16. 16. CLINICAL INVESTIGATION LONG-TERM OUTCOMES OF VESTIBULAR SCHWANNOMAS TREATED WITH FRACTIONATED STEREOTACTIC RADIOTHERAPY: AN INSTITUTIONAL EXPERIENCE SUMIT KAPOOR, M.B.B.S., M.P.H.,* SACHIN BATRA, M.B.B.S., M.P.H.,* KATHRYN CARSON, SC.M.,y JOHN SHUCK, B.A.,* SIDDHARTH KHARKAR, M.B.B.S., M.H.S.,* RAHUL GANDHI,* JUAN JACKSON, C.M.D.,z JAN WEMMER, C.R.N.P.,z STEPHANIE TEREZAKIS, M.D.,z ORI SHOKEK, M.D.,z LAWRENCE KLEINBERG, M.D.,z AND DANIELE RIGAMONTI, M.D.* Departmentsof *Neurosurgery and z Radiation Oncology, JohnsHopkins Hospital, Baltimore, MD; and y Department of Epidemiology, Johns Hopkins Bloomberg School of Public Health, Baltimore, MD Purpose: We assessed clinical outcome and long-term tumor control after fractionated stereotactic radiotherapy (FSRT) for unilateral schwannoma. Methods and Materials: Between 1995 and 2007, 496 patients were treated with fractionated stereotactic radio- therapy at Johns Hopkins Hospital (Baltimor e, MD); 385 patients had radiologic follow-up that met the inclusion criteria. The primary endpoint was treatment failure. Secondary endpoints were radiologic progression and clin- ical outcome. Logistic regression analysis assessed the association of age, race, tumor side, sex, and pretreatment symptoms. Results: In 11patients(3%) treatment failed, and they required salvage(microsurgical) treatment. Radiologic pro- gression was observed in 116 patients (30.0%), including 35 patients (9%) in whom the treatment volume more than doubled during the follow-up period, although none required surgical resection. Tumors with baseline vol- umesof lessthan 1 cm3 were18.02 timesmorelikely to progressthan thosewith tumor volumesof 1cm3 or greater (odds ratio, 18.02; 95% confidence interval, 4.25–76.32). Treatment-induced neurologic morbidity included 8 pa- tients(1.6%) with new facial weakness, 12 patients(2.8%) with new trigeminal paresthesias, 4patients(0.9%) with hydrocephalus (1 communicating and 3 obstructive), and 2 patients (0.5%) with possibly radiation-induced neo- plasia. Conclusions: Although the rate of treatment failure islow (3%), careful follow-up shows that radiologic progres- sion occurs frequently. When reporting outcome, the ‘‘no salvage surgery needed’’ and ‘‘no additional treatment needed’’ criteria for treatment success need to be complemented by the radiologic data. Ó 2010 Elsevier Inc. Vestibular schwannoma, Fractionated stereotactic radiotherapy, Tumor progression, Clinical outcomes. N=496 Median FU= 52 mo Range= 5-138 mo Salvage surgery= 11 (3%) Radiological progression: 30% Vol doubled: 9% Facial weakness: 1.6% Trigimenal: 2.8% Hydrocephalus: 0.9% RT dose: 25Gy/5#: 76% pt 30Gy/10#: 24% pt Copyright@www.radiosurgery-india.com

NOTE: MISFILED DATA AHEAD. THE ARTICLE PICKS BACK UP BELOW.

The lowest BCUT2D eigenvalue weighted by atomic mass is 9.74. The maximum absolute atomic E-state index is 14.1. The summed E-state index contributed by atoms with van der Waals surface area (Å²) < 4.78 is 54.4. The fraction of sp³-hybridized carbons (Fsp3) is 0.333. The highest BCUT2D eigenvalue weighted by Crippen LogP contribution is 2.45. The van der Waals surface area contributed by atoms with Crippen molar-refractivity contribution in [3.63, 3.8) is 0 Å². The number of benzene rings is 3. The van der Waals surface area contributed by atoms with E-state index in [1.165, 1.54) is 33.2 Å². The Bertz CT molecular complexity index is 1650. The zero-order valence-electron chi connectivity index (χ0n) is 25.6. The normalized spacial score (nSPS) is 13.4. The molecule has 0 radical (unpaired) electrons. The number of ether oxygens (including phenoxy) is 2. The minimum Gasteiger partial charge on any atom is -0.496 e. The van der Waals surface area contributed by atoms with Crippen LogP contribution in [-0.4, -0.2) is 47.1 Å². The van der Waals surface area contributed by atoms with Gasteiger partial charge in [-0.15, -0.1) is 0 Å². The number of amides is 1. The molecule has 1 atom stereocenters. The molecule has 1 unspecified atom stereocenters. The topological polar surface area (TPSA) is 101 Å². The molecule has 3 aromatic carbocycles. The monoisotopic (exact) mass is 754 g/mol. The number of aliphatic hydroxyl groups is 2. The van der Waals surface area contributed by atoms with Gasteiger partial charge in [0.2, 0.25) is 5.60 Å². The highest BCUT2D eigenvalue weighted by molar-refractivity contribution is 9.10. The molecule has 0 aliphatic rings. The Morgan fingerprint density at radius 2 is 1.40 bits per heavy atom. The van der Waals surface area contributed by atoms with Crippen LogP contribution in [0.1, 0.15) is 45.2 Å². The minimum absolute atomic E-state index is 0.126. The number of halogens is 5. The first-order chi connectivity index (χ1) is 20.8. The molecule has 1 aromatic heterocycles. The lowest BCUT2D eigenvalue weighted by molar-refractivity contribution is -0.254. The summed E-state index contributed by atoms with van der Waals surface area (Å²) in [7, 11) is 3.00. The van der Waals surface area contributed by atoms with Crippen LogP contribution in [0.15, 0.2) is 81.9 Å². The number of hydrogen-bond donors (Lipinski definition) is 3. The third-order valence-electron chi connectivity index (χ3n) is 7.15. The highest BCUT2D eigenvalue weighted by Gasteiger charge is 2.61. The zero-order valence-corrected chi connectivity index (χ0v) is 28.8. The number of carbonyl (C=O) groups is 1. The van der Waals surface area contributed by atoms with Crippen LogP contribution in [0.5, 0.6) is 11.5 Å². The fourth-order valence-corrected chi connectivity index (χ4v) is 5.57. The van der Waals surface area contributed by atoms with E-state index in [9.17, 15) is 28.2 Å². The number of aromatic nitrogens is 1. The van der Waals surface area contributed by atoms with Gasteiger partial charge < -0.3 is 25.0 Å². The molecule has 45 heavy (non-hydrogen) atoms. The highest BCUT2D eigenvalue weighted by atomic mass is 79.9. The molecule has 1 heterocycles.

17. 17. Larger volume tumour treated with high dose have radiological progression Radiological progression with fSRT Copyright@www.radiosurgery-india.com
  18. 18. Gender (M:F) 7:9 Age Median (range) (yrs) 51(19-74) Side (R:L:BL) 9:21:2 Pre-SRS hearing function Serviceable HL 20 (63%) Non-Serviceable HL 12 (37%) Pre-SRS facial function status H-B Scale I 22(69%) H-B Scale II 3 (9%) H-B Scale III 5 (15%) H-B Scale IV - H-B Scale V 2 (7%) SRS Technique Frameless Framebased 19 (59%) 13 (41%) Dose Median (range) (Gy) 14 (12-26.2) FU Median (range) (mo) 6.5 (6-8) ASH Experience: (n=32) Balaji, Mahadev, Dutta et al, AROICON 2011 N=32 CyberKnife: 19 pt BrainLAB: 13 pt Serviceable hearing function : 20 pt N=32 CyberKnife: 19 pt BrainLAB: 13 pt Serviceable hearing function : 20 pt